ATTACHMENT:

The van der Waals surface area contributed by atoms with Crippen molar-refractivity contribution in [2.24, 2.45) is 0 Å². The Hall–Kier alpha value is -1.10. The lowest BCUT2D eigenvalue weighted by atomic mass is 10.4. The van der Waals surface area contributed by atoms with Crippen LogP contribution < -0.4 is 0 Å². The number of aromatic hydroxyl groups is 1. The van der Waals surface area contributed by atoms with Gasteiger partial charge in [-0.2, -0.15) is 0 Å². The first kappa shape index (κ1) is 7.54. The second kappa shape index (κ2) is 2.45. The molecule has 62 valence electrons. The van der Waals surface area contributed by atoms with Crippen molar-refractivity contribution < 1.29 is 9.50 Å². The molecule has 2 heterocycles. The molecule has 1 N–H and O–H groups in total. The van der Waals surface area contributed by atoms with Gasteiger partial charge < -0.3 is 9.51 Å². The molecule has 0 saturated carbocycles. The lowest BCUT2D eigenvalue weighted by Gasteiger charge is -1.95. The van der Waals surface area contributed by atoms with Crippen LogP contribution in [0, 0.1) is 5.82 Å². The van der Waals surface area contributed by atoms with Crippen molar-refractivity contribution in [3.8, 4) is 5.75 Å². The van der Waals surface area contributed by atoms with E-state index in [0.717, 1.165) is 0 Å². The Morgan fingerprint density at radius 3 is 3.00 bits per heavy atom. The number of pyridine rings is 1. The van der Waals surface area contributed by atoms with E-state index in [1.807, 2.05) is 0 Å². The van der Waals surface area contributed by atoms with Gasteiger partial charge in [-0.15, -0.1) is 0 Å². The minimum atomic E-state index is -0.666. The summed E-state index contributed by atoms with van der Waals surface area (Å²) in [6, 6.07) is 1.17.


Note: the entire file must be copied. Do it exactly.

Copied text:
The van der Waals surface area contributed by atoms with Crippen molar-refractivity contribution in [2.24, 2.45) is 0 Å². The Hall–Kier alpha value is -1.10. The lowest BCUT2D eigenvalue weighted by atomic mass is 10.4. The van der Waals surface area contributed by atoms with Crippen LogP contribution < -0.4 is 0 Å². The number of aromatic hydroxyl groups is 1. The van der Waals surface area contributed by atoms with Gasteiger partial charge in [-0.2, -0.15) is 0 Å². The first kappa shape index (κ1) is 7.54. The second kappa shape index (κ2) is 2.45. The molecule has 62 valence electrons. The van der Waals surface area contributed by atoms with Crippen molar-refractivity contribution < 1.29 is 9.50 Å². The molecule has 2 heterocycles. The molecule has 1 N–H and O–H groups in total. The van der Waals surface area contributed by atoms with Gasteiger partial charge < -0.3 is 9.51 Å². The molecule has 0 saturated carbocycles. The lowest BCUT2D eigenvalue weighted by Gasteiger charge is -1.95. The van der Waals surface area contributed by atoms with Crippen LogP contribution in [0, 0.1) is 5.82 Å². The van der Waals surface area contributed by atoms with Crippen molar-refractivity contribution in [3.8, 4) is 5.75 Å². The van der Waals surface area contributed by atoms with E-state index in [0.717, 1.165) is 0 Å². The Morgan fingerprint density at radius 3 is 3.00 bits per heavy atom. The number of pyridine rings is 1. The van der Waals surface area contributed by atoms with E-state index in [1.807, 2.05) is 0 Å². The van der Waals surface area contributed by atoms with Gasteiger partial charge in [-0.15, -0.1) is 0 Å². The minimum atomic E-state index is -0.666. The summed E-state index contributed by atoms with van der Waals surface area (Å²) in [6, 6.07) is 1.17.